Between the primitive period of time-telling through the sun and the appearance of the wristwatch, there is an entire century of research and discoveries that have set the basis for modern watchmaking. It is, after all, the 18th century and more specifically, the quest for longitude that led to the development of the finest marine chronometers. Watchmakers mainly in France and England were fiercely competing to supply the most accurate tools to their respective Navy units. These marine chronometers were used to guide ships that were sent after the conquest of new territories.

Written by Rupert T. Gould – Available via Amazon

Tourbillon (French and German only)

Tourbillon (French and German only)

Perhaps the only book where you can find anything, or almost everything about the invention of the tourbillon. Did you know that back in 1998, at a conference held in La-Chaux-de-Fonds, Jean-Claude Nicolet, master watch-craftsman, and professor in La Chaux-de-Fonds, dared to say that maybe certain inappropriate qualities are often attributed to the tourbillon? Because at that time, leading brands (also providers of financial support) were trying to reintroduce this complication on the market. Mr. Nicolet was subsequently excluded from the circle where he shared his opinion. However, today more and more people tend to agree that using a tourbillon in a wristwatch is more a matter of marketing than precision. But what is more mesmerizing than looking at a tourbillon?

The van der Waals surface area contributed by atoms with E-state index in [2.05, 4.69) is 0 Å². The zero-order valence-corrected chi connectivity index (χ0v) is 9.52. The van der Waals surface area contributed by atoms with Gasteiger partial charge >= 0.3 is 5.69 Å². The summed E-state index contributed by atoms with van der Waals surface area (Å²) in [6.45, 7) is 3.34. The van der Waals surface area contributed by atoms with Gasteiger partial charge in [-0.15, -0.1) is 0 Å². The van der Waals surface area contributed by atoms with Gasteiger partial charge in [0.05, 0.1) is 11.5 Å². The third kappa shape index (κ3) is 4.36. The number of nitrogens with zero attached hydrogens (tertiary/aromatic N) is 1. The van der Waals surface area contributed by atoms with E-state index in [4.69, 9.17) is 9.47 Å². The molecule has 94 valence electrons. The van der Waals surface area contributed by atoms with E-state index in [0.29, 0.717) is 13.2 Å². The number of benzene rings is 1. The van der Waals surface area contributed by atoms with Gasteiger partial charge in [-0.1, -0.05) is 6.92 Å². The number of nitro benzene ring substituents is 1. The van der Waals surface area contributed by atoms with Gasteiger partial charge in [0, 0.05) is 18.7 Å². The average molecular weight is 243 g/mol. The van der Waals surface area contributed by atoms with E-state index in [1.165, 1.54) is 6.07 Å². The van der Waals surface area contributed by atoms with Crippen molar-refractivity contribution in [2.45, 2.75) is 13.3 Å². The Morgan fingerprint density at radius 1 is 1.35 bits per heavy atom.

Written by Reinhard Meis, available at Abe Books or Amazon.com

Patek Philippe. Wristwatches and Pocket watches